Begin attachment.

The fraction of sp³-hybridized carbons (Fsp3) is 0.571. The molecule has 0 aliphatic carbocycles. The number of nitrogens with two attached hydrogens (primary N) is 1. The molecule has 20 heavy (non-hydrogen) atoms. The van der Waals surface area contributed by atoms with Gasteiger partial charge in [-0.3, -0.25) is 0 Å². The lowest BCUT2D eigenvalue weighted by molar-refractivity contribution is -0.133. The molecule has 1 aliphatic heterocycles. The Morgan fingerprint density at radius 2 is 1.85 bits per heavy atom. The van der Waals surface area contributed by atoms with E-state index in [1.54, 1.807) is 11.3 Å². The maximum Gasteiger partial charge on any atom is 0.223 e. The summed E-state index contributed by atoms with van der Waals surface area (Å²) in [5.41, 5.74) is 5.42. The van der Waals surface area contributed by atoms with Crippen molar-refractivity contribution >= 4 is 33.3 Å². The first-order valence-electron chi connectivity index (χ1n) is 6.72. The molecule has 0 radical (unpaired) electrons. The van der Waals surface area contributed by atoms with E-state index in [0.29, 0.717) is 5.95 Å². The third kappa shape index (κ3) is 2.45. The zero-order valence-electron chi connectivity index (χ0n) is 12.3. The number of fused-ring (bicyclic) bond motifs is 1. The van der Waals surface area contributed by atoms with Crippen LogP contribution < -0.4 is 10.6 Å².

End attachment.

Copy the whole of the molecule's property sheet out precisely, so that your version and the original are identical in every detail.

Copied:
The fraction of sp³-hybridized carbons (Fsp3) is 0.571. The molecule has 0 aliphatic carbocycles. The number of nitrogens with two attached hydrogens (primary N) is 1. The molecule has 20 heavy (non-hydrogen) atoms. The van der Waals surface area contributed by atoms with Gasteiger partial charge in [-0.3, -0.25) is 0 Å². The lowest BCUT2D eigenvalue weighted by molar-refractivity contribution is -0.133. The molecule has 1 aliphatic heterocycles. The Morgan fingerprint density at radius 2 is 1.85 bits per heavy atom. The van der Waals surface area contributed by atoms with E-state index in [1.54, 1.807) is 11.3 Å². The maximum Gasteiger partial charge on any atom is 0.223 e. The summed E-state index contributed by atoms with van der Waals surface area (Å²) in [5.41, 5.74) is 5.42. The van der Waals surface area contributed by atoms with Crippen molar-refractivity contribution >= 4 is 33.3 Å². The first-order valence-electron chi connectivity index (χ1n) is 6.72. The molecule has 0 radical (unpaired) electrons. The van der Waals surface area contributed by atoms with E-state index in [0.29, 0.717) is 5.95 Å². The third kappa shape index (κ3) is 2.45. The zero-order valence-electron chi connectivity index (χ0n) is 12.3. The number of fused-ring (bicyclic) bond motifs is 1. The van der Waals surface area contributed by atoms with Crippen LogP contribution < -0.4 is 10.6 Å².